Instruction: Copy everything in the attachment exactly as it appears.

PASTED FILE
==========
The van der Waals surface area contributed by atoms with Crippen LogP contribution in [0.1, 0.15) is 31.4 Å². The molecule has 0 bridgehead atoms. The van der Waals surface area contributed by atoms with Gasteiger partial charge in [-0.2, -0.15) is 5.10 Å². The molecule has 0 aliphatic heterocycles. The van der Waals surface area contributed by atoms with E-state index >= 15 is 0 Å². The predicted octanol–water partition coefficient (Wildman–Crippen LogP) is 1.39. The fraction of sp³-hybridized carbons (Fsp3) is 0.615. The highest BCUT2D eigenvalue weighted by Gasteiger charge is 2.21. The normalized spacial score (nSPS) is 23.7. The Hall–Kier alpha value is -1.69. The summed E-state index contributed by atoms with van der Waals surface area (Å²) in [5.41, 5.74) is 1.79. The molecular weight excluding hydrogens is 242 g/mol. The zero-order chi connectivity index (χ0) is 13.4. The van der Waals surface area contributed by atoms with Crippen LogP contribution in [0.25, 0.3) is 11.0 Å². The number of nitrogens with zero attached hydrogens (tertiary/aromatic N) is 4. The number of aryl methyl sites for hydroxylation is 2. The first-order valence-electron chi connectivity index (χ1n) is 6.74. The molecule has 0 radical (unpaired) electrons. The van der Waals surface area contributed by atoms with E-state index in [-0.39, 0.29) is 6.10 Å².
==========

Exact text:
The van der Waals surface area contributed by atoms with Crippen LogP contribution in [0.1, 0.15) is 31.4 Å². The molecule has 0 bridgehead atoms. The van der Waals surface area contributed by atoms with Gasteiger partial charge in [-0.2, -0.15) is 5.10 Å². The molecule has 0 aliphatic heterocycles. The van der Waals surface area contributed by atoms with E-state index >= 15 is 0 Å². The predicted octanol–water partition coefficient (Wildman–Crippen LogP) is 1.39. The fraction of sp³-hybridized carbons (Fsp3) is 0.615. The highest BCUT2D eigenvalue weighted by Gasteiger charge is 2.21. The normalized spacial score (nSPS) is 23.7. The Hall–Kier alpha value is -1.69. The summed E-state index contributed by atoms with van der Waals surface area (Å²) in [5.41, 5.74) is 1.79. The molecular weight excluding hydrogens is 242 g/mol. The zero-order chi connectivity index (χ0) is 13.4. The van der Waals surface area contributed by atoms with Crippen LogP contribution in [0.25, 0.3) is 11.0 Å². The number of nitrogens with zero attached hydrogens (tertiary/aromatic N) is 4. The number of aryl methyl sites for hydroxylation is 2. The first-order valence-electron chi connectivity index (χ1n) is 6.74. The molecule has 0 radical (unpaired) electrons. The van der Waals surface area contributed by atoms with E-state index in [-0.39, 0.29) is 6.10 Å².